Opinion Filed November 7, 1923.
1. Constitutional Law — Impeachment Proceedings — Review by Courts.
The Legislature, being otherwise in legal session, is, by the Constitution, given definite governmental duties, and has exclusive jurisdiction over matters of impeachment, and the actions of the Senate and House of Representatives, in the exercise of this jurisdiction, are not subject to review or interference by the courts.
2. States — "Impeachment" — Effect on Office of Governor.
"Impeachment" of the Governor, within the meaning of section 16, art. 6, of the Constitution, is the adoption of articles of impeachment by the House of Representatives, and the presentation thereof to the Senate, and the indication by that body that the same are accepted for the purpose of permitting prosecution thereof, and the impeachment of the Governor operates to suspend him; the duties and emoluments of the office automatically devolving upon the Lieutenant Governor for the remainder of the term or until the disability is removed by the acquittal of the Governor of the charges preferred against him.
3. Same — Lieutenant Governor as Chief Executive.
During the pendency of an impeachment, the Lieutenant Governor is the Chief Executive of the state; and the suspended Governer being a mere private citizen, may not interfere with the former in the rightful exercise of his duties, either by force or by legal proceedings.
4. Constitutional Law — Prohibition — Attempt of Court to Enjoin Lieutenant Governor from Assuming Duties of Chief Executive on Impeachment of Governor.
The issuance of an injunction by a district court against the Lieutenant Governor, preventing him from assuming the duties as Acting Governor, is an encrcachment upon the executive department and an attempt to pass upon questions solely within the province of the other governmental departments, and prohibition will lie to prevent this unwarranted and unauthorized application of judicial force.
5. Courts — Supreme Court — Prohibition Against Inferior Courts.
The Supreme Court of this state, being vested with supervisory powers over the district courts, has the power to issue writs of prohibition where such inferior tribunals assume to exercise judicial powers not granted by law, or attempt to make an unauthorized application of judical force.
6. Courts — Power of Supreme Court to Enjoin Interference with Lieutenant Governor on Impeachment of Governor.
This court has the power to issue injunctions in support of its decisions; and where it is shown that a private citizen is attempting to interfere with the acting Chief Executive of the state, and this court having determined that such interference was unwarranted, held, that injunction should issue to restrain that person from such interference.
Application by the State of Oklahoma, on the relation of M.E. Trapp, Acting Governor, for writ of prohibition to the District Court of Oklahoma County, against Tom C. Chambers, Sr., Judge, and J.C. Walton, and for restraining order. Writ issued, and restraining order granted.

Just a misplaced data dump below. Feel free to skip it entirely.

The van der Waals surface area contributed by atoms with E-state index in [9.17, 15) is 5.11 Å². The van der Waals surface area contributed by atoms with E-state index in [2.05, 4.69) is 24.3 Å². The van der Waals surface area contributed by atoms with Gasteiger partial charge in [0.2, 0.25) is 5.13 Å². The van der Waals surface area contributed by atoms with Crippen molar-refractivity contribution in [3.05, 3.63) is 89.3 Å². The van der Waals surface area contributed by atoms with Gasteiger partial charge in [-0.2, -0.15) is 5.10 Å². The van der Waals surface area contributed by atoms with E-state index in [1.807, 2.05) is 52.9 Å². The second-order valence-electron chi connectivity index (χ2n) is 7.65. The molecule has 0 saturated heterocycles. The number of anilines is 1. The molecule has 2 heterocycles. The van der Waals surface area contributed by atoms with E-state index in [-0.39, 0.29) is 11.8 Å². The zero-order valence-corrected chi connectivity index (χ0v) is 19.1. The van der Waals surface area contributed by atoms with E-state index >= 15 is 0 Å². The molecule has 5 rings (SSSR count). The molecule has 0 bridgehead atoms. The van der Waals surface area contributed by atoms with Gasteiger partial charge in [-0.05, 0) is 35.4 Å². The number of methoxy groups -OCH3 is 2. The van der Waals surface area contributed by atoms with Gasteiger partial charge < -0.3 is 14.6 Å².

George F. Short, Atty. Gen., and John Barry, Edwin Dabney, and Leon S. Hirsh, Asst. Attys. Gen., for plaintiff.
F.E. Riddle, Warren K. Snyder, H.B. Martin, Tom W. Neal, and H.G. McKeever, for defendants.
This is an original action filed in this court on relation of M.E. Trapp, Acting Governor, by the Attorney General of the state for a writ of prohibition against a district judge, prohibiting such judge from restraining or in any wise interfering with the actions of relator, while acting as Governor of the state of Oklahoma, in the discharge of the executive duties of the Governor of the state, under the color of the office of Governor.
The petition also prays for an order restraining J.C. Walton, the temporarily suspended Governor, from interfering with the said M.E. Trapp, in the discharge of his duties as acting Governor.
The district court, upon the assumption that said M.E. Trapp was acting without authority, granted the temporary restraining order, restraining Trapp from assuming the duties of temporary Governor, and from interfering with the duties of J.C. Walton as Governor, and had set a day later for hearing cause why permanent injunction should not issue against Trapp. The facts upon which the district court acted were that the Legislature, being legally in special session, the lower house of same, had, upon inquiry and upon testimony taken, filed articles of impeachment against Governor J.C. Walton, as Governor, with the Senate, which was then in special session as a Senate, whereupon the Senate as such automatically took cognizance of its jurisdiction and duties as a court of impeachment and passed a resolution temporarily suspending J.C. Walton from office as acting Governor, and temporarily installing M.E. Trapp, Lieutenant Governor, as Acting Governor, pending the trial of the articles of impeachment filed against the Governor by the House of Representatives, and upon the assumption either that the filling of the charges did not temporarily suspend the Governor from office or upon the assumption that the rosolution passed by the Senate was not warranted by law, or upon both assumptions, the district court assumed jurisdiction to restrain M.E. Trapp from acting as Governor, and from interfering with J.C. Walton in his acts as Governor.